In the state of Alaska, black bears (Ursus americanus) provide a host of ecosystem services that include serving as a food source, predator, hunted trophy species, wildlife viewing opportunity and tourist attraction. In its role as predator, black bears also affect more highly desired food sources, such as moose. Bear predation on young calves is thought to have significant effects on moose populations and some people in Alaska are concerned about increasing predation rates by bears on moose calves. In order to better understand public perceptions regarding black bear management as well as the policy context within which decisions are made, this project seeks to conduct a social assessment and policy review of black bear management. 

Chester Creek : Analysis of water quality in the Chester Creek watershed, Anchorage, Alaska
Dr. Khrystyne Duddleston, Associate Professor, Biological Sciences 907-786-7752 afkd1@uaa.alaska.edu
Persistence and distribution of fecal indicator bacteria in Chester Creek and University Lake. As an outgrowth of the UAA-WATER project (below) and in collaboration with William Schnabel (UAA Dept. Engineering), we are currently investigating the distribution and persistence of fecal coliforms with goal of creating a model of spatial, temporal and phase distributions of coliforms along Chester Creek and in University Lake. We are collecting microbiological, physical and chemical data from creek and lake water and sediments on a weekly basis across seasons. We are conducting laboratory experiments examining the ability of creek sediments to support growth of fecal indicator bacteria (E.coli and Enterococcus sp.) and to determine how long these bacteria can persist/survive in water and sediments at in situ winter and summer temperatures. Finally, we are conducting survivability experiments in situ at University Lake. These studies are supported by 2 ACWA grants from the Alaska Dept. of Environmental Conservation. Tracking the source of fecal pollution in Chester Creek using Antibiotic Resistance Analysis (ARA). We also received funding (UAF Water and Environmental Research Center: USGS State Water Resources Research Institute Program and the UAA Chancellor's Fund) to use a form of bacterial source tracking called Antibiotic Resistance Analysis (ARA) to determine the source of fecal material in Chester Creek and University Lake. ARA allows us to determine the percent contribution of fecal material from humans, domestic animals and wild animals by comparing the antibiotic resistance patterns of bacteria isolated from the creek and the lake to the antibiotic resistance patterns of bacteria isolated directly from fecal material from known sources.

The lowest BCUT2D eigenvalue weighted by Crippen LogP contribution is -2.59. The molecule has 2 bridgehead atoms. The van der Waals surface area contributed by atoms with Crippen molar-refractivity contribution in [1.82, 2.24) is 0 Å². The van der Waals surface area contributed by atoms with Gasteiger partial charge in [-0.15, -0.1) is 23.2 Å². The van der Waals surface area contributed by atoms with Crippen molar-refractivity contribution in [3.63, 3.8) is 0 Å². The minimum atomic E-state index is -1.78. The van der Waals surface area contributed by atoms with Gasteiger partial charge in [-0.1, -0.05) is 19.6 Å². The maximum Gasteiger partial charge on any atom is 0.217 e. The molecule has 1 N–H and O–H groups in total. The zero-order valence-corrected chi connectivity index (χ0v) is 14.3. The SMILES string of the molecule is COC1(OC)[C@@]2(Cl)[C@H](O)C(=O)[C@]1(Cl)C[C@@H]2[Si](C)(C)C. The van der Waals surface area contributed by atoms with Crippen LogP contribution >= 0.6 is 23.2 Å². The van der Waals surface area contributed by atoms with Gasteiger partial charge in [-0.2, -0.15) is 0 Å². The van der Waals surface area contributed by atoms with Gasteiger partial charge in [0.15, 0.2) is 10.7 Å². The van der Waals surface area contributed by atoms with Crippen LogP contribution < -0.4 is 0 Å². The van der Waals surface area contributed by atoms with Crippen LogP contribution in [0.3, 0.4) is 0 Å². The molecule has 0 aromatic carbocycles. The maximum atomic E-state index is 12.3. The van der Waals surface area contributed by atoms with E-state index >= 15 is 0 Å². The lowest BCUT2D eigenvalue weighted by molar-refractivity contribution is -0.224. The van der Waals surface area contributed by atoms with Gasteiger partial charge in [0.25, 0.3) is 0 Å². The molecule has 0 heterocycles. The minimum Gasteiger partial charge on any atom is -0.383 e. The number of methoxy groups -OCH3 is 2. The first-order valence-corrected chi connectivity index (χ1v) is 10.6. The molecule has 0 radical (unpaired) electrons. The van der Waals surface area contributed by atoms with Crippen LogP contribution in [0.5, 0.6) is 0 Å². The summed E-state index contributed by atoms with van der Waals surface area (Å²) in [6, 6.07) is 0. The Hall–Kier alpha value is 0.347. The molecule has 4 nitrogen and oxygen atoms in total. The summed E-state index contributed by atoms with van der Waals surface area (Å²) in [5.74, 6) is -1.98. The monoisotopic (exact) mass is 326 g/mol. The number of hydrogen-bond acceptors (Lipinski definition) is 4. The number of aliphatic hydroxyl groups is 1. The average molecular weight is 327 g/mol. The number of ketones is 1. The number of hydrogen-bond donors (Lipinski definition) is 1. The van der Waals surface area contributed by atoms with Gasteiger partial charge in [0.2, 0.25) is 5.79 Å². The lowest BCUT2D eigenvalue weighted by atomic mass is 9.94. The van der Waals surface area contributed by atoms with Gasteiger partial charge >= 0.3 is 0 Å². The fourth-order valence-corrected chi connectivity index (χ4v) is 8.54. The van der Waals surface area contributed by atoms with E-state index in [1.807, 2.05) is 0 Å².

Acetate Biogeochemistry in Northern Wetlands: Implications for Methane Formation During Climate Change
Dr. Khrystyne Duddleston, Associate Professor, Biological Sciences 907-786-7752 afkd1@uaa.alaska.edu  
Northern wetlands store large quantities of carbon and are significant sources of atmospheric methane due to anaerobic decomposition of organic matter via methanogenesis. Methane in anaerobic environments is primarily derived from acetate fermentation (acetoclastic methanogenisis) and H2 oxidation coupled to CO2 reduction. Acetate is considered the most important carbon intermediate in anaerobic environments, where it turns over rapidly due to bacterial uptake, and in most anaerobic sediments approximately 2/3 of methane produced is the result of acetoclastic methanogenisis. Recent studies suggest that acetoclastic methanogenesis in northern wetlands is insignificant; In our studies in Turnagain bog, Anchorage AK, we found that acetoclastic methanogenesis does not occur and acetate accumulates under anaerobic conditions. Presently we are testing the hypothesis that this phenomenon is ubiquitous in northern wetlands and that acetate accumulation is an important terminal step in anaerobic degradation of organic matter in these systems. We have recently published 2 papers from this project (Rooney-Varga et al., 2007 and Hines et al., 2008-In Press). This work was supported with funding from the National Science Foundation Office of Polar Programs.

 UAA's Recycling Program is a student run program started in 2000 that currently collects mixed paper and cardboard at several locations across campus. The team collects over 30,000 pounds or 15 tons of paper and cardboard each semester. According to the EPA, recycling one ton of mixed paper saves 17 mature trees, 7,000 gallons of water, 3 cubic yards of landfill space, 2 barrels of oil, and 4,100 kilowatt-hours of electricity. In FY 2014, UAA's Recycling Program diverted 309,157 pounds of recyclables from the landfill. To contribute, check the list of pick-up sites and start recycling today.

 

 UAA's Energy Policy strategizes the responsibility to minimize and energy use and cost. UAA has made positive moves that affect lighting, green landscaping, vending, transportation, green buildings, parking, sustainability in the classroom, dining services as well many other services throughout the campus. Check out UAA's webpage on "What's UAA Doing?"